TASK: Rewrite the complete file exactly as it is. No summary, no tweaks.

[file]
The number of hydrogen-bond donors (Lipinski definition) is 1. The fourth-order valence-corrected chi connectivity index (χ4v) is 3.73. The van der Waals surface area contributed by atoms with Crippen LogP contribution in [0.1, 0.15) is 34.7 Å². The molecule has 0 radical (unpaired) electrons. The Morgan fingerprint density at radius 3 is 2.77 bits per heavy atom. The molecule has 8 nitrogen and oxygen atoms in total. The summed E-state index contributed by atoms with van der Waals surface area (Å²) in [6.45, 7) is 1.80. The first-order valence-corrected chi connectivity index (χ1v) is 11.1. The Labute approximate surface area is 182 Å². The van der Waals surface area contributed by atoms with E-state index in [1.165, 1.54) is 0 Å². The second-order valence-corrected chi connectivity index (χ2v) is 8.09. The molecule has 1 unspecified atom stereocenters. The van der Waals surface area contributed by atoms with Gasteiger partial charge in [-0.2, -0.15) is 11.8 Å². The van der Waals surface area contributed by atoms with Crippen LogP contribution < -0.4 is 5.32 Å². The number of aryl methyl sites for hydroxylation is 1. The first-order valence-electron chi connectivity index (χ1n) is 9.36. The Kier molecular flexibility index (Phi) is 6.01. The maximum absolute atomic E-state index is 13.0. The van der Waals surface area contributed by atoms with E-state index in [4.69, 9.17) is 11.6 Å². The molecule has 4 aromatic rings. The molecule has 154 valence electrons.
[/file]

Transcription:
The number of hydrogen-bond donors (Lipinski definition) is 1. The fourth-order valence-corrected chi connectivity index (χ4v) is 3.73. The van der Waals surface area contributed by atoms with Crippen LogP contribution in [0.1, 0.15) is 34.7 Å². The molecule has 0 radical (unpaired) electrons. The Morgan fingerprint density at radius 3 is 2.77 bits per heavy atom. The molecule has 8 nitrogen and oxygen atoms in total. The summed E-state index contributed by atoms with van der Waals surface area (Å²) in [6.45, 7) is 1.80. The first-order valence-corrected chi connectivity index (χ1v) is 11.1. The Labute approximate surface area is 182 Å². The van der Waals surface area contributed by atoms with E-state index in [1.165, 1.54) is 0 Å². The second-order valence-corrected chi connectivity index (χ2v) is 8.09. The molecule has 1 unspecified atom stereocenters. The van der Waals surface area contributed by atoms with Gasteiger partial charge in [-0.2, -0.15) is 11.8 Å². The van der Waals surface area contributed by atoms with Crippen LogP contribution < -0.4 is 5.32 Å². The number of aryl methyl sites for hydroxylation is 1. The first-order valence-electron chi connectivity index (χ1n) is 9.36. The Kier molecular flexibility index (Phi) is 6.01. The maximum absolute atomic E-state index is 13.0. The van der Waals surface area contributed by atoms with E-state index in [4.69, 9.17) is 11.6 Å². The molecule has 4 aromatic rings. The molecule has 154 valence electrons.